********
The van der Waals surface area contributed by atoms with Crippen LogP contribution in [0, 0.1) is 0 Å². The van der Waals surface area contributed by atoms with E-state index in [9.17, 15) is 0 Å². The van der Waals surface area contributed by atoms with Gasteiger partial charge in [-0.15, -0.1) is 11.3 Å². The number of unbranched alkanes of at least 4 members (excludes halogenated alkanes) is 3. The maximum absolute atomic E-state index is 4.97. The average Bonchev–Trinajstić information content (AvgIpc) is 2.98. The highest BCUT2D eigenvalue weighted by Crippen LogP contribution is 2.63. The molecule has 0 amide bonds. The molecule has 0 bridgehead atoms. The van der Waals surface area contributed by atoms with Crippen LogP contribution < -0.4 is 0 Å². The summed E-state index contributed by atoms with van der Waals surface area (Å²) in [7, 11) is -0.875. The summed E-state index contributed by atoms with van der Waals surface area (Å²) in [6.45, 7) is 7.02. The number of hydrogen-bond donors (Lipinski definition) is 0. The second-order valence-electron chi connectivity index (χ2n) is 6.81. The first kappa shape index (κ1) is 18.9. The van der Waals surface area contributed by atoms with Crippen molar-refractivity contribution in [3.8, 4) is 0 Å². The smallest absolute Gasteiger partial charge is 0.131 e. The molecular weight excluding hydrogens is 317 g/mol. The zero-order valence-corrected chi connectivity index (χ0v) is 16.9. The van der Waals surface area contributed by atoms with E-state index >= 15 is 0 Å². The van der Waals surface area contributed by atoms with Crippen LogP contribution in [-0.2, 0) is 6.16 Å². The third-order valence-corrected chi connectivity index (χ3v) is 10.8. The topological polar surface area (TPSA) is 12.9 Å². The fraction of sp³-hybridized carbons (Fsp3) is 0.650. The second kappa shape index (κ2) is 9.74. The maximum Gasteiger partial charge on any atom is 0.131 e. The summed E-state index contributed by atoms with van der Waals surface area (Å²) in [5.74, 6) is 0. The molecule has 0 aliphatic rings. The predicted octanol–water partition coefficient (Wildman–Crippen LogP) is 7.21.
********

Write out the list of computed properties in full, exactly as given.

The van der Waals surface area contributed by atoms with Crippen LogP contribution in [0, 0.1) is 0 Å². The van der Waals surface area contributed by atoms with E-state index in [9.17, 15) is 0 Å². The van der Waals surface area contributed by atoms with Gasteiger partial charge in [-0.15, -0.1) is 11.3 Å². The number of unbranched alkanes of at least 4 members (excludes halogenated alkanes) is 3. The maximum absolute atomic E-state index is 4.97. The average Bonchev–Trinajstić information content (AvgIpc) is 2.98. The highest BCUT2D eigenvalue weighted by Crippen LogP contribution is 2.63. The molecule has 0 amide bonds. The molecule has 0 bridgehead atoms. The van der Waals surface area contributed by atoms with Crippen LogP contribution < -0.4 is 0 Å². The summed E-state index contributed by atoms with van der Waals surface area (Å²) in [7, 11) is -0.875. The summed E-state index contributed by atoms with van der Waals surface area (Å²) in [6.45, 7) is 7.02. The number of hydrogen-bond donors (Lipinski definition) is 0. The second-order valence-electron chi connectivity index (χ2n) is 6.81. The first kappa shape index (κ1) is 18.9. The van der Waals surface area contributed by atoms with Crippen molar-refractivity contribution in [3.8, 4) is 0 Å². The smallest absolute Gasteiger partial charge is 0.131 e. The molecular weight excluding hydrogens is 317 g/mol. The zero-order valence-corrected chi connectivity index (χ0v) is 16.9. The van der Waals surface area contributed by atoms with E-state index >= 15 is 0 Å². The van der Waals surface area contributed by atoms with Crippen LogP contribution in [-0.2, 0) is 6.16 Å². The third-order valence-corrected chi connectivity index (χ3v) is 10.8. The topological polar surface area (TPSA) is 12.9 Å². The fraction of sp³-hybridized carbons (Fsp3) is 0.650. The second kappa shape index (κ2) is 9.74. The maximum Gasteiger partial charge on any atom is 0.131 e. The summed E-state index contributed by atoms with van der Waals surface area (Å²) in [5.74, 6) is 0. The molecule has 0 aliphatic rings. The predicted octanol–water partition coefficient (Wildman–Crippen LogP) is 7.21.